- She has an awesome walk and canter. Always at least a 7, usually an 8, the few times we have shown or ridden in front of judges and clinicians, and she scored high on them on her inspection papers. I will admit her trot is nothing spectacular, but it can become nice with some elbow grease, and she shows the same ability when she's feeling really special out in the pasture. Can she trot like Ravel? No. And I'm glad because I couldn't sit that. But she can get some nice loft and elevation and suspension and impulsion in it.
- She's got a great shoulder and a pretty decent build. She has some conformational issues as far as her back legs go, and that did contribute somewhat to her suspensory strain, so that is something that worries me as far passing on.
And here are my conflicts with the whole thing:
- There are so many horses out there. Granted, not all of them are nice, and certainly not all of them are what I am looking for (which, deep down inside, I realize is another Greta haha) and they are certainly not in my budget nor ever will be unless I get a very well-paying job (and who knows whether or not I will).
- If I breed her relatively soon after I graduate, then I should have enough money to cover stud fees and basic vet fees. This will also leave me enough time to have enough money to put a solid under-saddle start on the baby once it is 3 or 4, if all goes well. But here's the big what if: what if all doesn't go well? Pregnancy or labor complications (I would never forgive myself if I lost Greta or the baby or both) at the very least would throw the whole budget thing out the window. If the baby ends up with a defect, it would be my complete responsibility for the rest of it's life, and once again, if that defect(s) entails maintenance medical expenses, then the whole budget thing is once again thrown out the window. Not to mention personal things: what if the economy takes another lovely spin and I lose my job or can't find one? What if something happens to me and I cannot put basic work on a yearling? What if I hit a major unseen financial expense that I will not easily recover from? Those among so many other problems have always kind of scared me away from the whole pregnancy thing (and not just for horses) and I know it's all one big what-if no matter how you spin, but how many risks would I be willing to take? By the time I am old enough and in stable enough work, Greta might be too old to be bred.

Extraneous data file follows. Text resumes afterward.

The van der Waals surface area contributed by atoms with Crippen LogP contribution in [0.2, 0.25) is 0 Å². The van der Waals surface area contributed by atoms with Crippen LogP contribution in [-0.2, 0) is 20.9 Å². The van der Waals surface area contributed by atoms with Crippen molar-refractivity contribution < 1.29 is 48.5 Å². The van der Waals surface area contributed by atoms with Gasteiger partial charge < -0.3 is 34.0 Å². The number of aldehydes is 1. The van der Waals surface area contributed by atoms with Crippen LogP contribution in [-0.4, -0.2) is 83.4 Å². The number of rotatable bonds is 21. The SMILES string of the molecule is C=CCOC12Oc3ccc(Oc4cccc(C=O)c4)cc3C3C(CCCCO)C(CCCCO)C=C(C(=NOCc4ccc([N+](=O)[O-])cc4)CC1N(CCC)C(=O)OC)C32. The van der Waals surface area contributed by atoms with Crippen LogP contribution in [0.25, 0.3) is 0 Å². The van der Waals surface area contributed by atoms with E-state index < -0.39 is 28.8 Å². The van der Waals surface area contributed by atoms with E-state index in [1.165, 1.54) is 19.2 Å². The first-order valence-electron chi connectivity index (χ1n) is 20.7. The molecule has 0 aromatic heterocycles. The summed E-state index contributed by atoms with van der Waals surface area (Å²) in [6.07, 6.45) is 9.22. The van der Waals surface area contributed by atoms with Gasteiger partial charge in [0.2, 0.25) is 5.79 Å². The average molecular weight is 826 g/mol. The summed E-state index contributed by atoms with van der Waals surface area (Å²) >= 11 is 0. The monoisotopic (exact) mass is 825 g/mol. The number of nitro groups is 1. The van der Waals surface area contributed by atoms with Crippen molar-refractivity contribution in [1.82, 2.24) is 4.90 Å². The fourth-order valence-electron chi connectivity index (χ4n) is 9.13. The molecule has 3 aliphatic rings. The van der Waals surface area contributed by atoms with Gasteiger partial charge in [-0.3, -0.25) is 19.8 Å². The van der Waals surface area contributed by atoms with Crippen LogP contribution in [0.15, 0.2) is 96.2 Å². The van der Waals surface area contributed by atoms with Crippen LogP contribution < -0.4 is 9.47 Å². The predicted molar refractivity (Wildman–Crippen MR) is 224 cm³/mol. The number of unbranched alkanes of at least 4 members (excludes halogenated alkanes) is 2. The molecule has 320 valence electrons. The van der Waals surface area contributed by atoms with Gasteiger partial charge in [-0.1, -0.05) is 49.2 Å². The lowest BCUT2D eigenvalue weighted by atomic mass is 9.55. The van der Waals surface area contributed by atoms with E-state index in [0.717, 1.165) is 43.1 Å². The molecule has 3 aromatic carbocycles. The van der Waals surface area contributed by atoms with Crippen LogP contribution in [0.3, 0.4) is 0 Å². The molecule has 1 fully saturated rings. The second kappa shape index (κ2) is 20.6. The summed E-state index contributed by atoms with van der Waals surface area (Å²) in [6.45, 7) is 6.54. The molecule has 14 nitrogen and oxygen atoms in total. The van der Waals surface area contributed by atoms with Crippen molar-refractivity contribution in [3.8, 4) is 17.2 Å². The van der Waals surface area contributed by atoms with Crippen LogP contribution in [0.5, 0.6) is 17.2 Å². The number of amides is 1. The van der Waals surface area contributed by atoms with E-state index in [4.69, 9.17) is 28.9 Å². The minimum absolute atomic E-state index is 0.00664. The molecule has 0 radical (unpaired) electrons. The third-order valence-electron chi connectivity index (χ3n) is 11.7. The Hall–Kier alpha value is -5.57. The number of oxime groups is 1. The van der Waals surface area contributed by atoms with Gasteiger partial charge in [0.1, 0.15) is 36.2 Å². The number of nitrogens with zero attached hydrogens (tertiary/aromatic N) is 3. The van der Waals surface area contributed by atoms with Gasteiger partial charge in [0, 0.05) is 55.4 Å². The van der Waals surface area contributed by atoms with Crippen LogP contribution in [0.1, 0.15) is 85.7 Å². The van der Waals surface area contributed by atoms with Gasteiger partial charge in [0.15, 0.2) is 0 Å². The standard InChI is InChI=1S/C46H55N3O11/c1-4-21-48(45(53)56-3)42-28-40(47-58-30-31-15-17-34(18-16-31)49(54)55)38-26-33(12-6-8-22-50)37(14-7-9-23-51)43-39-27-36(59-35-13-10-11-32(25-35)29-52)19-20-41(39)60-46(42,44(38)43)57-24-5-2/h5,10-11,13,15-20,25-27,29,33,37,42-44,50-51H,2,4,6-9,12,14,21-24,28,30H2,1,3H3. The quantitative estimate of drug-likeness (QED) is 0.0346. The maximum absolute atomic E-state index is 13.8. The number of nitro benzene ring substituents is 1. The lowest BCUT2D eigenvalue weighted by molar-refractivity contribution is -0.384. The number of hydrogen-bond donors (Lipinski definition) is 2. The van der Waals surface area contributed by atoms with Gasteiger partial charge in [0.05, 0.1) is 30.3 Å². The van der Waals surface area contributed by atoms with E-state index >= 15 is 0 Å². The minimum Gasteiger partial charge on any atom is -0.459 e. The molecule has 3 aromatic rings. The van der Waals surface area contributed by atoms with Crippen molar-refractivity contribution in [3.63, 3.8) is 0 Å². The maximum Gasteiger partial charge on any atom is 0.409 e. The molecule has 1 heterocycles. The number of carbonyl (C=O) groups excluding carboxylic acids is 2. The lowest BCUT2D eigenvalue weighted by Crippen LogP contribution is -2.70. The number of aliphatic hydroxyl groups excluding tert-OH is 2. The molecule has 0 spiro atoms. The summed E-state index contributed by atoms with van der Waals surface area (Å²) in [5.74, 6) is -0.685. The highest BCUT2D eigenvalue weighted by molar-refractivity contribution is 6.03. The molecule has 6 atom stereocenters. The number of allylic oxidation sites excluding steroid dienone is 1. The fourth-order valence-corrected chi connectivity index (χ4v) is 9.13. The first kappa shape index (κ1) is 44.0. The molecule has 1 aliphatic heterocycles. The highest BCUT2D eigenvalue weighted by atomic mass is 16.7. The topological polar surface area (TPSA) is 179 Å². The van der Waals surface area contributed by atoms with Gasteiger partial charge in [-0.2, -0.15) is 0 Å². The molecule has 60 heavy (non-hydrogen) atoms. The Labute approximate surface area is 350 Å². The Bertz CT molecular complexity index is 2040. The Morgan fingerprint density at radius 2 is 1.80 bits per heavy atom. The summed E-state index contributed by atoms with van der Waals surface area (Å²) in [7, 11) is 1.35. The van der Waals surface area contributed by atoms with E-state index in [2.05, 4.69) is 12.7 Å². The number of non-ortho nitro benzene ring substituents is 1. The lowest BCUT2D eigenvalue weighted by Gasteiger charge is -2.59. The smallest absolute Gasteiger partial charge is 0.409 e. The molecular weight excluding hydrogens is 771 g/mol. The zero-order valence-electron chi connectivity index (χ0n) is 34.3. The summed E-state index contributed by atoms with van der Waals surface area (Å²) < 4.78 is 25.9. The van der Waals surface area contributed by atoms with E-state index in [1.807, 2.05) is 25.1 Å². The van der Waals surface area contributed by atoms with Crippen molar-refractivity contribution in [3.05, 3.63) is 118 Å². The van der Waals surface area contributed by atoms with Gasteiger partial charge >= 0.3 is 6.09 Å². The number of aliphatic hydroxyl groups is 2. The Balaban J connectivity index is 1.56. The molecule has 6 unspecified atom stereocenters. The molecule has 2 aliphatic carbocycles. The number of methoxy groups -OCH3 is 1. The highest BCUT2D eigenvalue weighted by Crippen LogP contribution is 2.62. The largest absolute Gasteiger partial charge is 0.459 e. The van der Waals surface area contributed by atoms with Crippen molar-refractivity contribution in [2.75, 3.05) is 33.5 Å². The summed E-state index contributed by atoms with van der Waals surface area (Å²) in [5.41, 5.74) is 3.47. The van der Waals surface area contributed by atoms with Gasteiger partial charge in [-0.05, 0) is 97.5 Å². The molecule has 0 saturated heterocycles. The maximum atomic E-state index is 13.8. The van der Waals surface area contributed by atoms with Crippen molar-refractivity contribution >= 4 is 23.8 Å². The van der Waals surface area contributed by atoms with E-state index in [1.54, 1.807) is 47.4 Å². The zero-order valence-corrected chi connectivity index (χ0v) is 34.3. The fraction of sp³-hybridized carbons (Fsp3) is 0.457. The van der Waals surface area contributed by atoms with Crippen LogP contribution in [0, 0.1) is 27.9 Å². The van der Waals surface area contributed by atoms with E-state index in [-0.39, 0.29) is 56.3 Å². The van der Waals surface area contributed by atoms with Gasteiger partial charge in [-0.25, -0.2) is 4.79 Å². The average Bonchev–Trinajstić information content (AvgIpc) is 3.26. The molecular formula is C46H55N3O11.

- Finally, is Greta really nice enough to breed? Or am I just so endeared by her that I am perhaps a bit conceited?
Opinions? Be honest. I will get professional opinions, but seeing as it is a big plan, I like to get as many opinions as possible.
EDIT: Another reason for breeding is the ability to be able to start from scratch. Having worked with so many rescue and owner-to-owner horses, it begins to wear on you having to fix all these problems, some of which you just have to live with, and could have been totally preventable if people knew how to raise a horse! The good thing is that I can also do that with any super young prospect, and they're usually cheaper that way than buying them after they're trained. Still the same amount of risks as far as injury at a young age, etc. goes, but I don't risk the chance of anything happening to Greta.
AND I won't be doing ANYTHING as far as breeding until I'm at least fresh out of college. People tell me that now is time since I won't have a whole bunch of time for 4 years so the baby can grow, BUT... who has money like that in college? I don't and I'd rather my parents be funding education than a baby. Decisions, decisions!